9TrivandrumTrivandrum is the capital of Kerala. GOK provides a good platform for IT development in the city with India’s largest IT park Technopark and dedicated Technocity SEZs.
10KochiKochi is the commercial capital of Kerala and is well connected by train,bus,sea and air. Infopark and smartcity are the two SEZ IT parks with more than 100 companies.

Impact of IT on India’s Economy

The economic effect of the technologically inclined services sector in India—accounted for 40% of the country’s GDP and 30% of export earnings as of 2006, while employing only 25% of its workforce. There was a significant rise in the following years to come, especially with the investment bank , and financial firms setting up their IT development and support centers in India

According to NASSCOM, the IT–BPO sector in India aggregated revenues of US$88.1 billion in FY2011. This sector has also led to employment generation. Direct employment in the IT services and BPO/ITES segment was 2.3 million in 2009-10 and reached nearly 2.5 million by the end of financial year 2010-11.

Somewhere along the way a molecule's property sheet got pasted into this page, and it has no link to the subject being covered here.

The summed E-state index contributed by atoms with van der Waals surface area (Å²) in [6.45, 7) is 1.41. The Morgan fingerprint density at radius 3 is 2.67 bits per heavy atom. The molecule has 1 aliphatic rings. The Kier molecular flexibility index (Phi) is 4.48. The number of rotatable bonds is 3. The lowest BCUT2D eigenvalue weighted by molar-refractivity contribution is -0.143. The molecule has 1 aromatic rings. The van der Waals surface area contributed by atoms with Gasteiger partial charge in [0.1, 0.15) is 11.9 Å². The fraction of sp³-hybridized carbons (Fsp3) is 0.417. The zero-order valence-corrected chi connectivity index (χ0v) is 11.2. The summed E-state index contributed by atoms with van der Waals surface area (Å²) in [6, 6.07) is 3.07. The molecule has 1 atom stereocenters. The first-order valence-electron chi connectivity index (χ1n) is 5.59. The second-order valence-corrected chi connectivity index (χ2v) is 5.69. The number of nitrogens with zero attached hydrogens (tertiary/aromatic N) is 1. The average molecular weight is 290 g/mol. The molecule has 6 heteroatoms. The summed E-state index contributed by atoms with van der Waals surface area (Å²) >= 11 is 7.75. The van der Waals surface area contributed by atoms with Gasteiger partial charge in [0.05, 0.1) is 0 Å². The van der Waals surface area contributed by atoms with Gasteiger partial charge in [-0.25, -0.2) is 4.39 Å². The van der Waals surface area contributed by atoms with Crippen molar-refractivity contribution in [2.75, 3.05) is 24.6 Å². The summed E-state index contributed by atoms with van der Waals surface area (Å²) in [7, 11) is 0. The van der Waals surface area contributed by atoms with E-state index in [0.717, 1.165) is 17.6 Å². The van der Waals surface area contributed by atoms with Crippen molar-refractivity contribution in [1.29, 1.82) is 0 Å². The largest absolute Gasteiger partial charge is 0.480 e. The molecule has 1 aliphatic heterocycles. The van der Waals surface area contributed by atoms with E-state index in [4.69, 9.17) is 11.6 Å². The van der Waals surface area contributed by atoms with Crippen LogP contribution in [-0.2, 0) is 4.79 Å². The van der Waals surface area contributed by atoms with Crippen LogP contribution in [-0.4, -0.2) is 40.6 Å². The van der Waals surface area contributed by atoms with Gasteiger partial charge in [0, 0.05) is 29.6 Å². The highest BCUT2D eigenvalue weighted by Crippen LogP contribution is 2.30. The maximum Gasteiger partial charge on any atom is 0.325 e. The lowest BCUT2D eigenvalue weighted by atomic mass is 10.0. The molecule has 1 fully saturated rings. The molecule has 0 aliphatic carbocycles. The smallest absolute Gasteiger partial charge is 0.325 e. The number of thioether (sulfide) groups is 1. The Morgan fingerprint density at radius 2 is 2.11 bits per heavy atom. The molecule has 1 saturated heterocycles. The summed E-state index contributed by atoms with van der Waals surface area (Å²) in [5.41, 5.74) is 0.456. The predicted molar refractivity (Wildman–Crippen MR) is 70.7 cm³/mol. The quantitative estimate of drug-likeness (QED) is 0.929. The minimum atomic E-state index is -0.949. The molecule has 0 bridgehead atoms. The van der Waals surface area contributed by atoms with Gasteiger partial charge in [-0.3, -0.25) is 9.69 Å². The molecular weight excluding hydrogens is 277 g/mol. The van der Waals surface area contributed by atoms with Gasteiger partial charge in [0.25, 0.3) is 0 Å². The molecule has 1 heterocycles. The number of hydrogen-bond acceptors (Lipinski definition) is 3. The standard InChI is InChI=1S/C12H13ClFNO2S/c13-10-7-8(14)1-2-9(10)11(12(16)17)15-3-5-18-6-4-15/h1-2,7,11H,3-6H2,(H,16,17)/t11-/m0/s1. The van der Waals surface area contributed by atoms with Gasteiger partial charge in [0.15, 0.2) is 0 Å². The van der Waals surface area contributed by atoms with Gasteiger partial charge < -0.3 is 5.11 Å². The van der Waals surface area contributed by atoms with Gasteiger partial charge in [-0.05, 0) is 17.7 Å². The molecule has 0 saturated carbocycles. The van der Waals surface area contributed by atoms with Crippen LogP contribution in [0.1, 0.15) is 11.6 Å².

Indirect employment of more than 8.3 million job opportunities to be generated due to the growth of this sector in 2010-11 and 2011 -12 . India is a dominant player in the global outsourcing sector. With the prediction of India having 50% of it’s population in the working and employable sector. This shows a positive sign, and will be fundamental to India’s growth

However, the sector continues to face challenges of competitiveness in the globalized world, particularly from countries like China and Philippines. In order to tackle this, India should focus on its technical education system, and should be producing world class engineers in the IT Section, and Indian Companies should focus on retaining this talent, rather than exporting this talent to the foreign countries.

The recent global financial crises have deeply impacted the Indian IT companies as well as global companies. As a result hiring has dropped sharply, and employees are looking at different sectors like the financial service, telecommunications, and manufacturing industries, which have been growing phenomenally over the last few years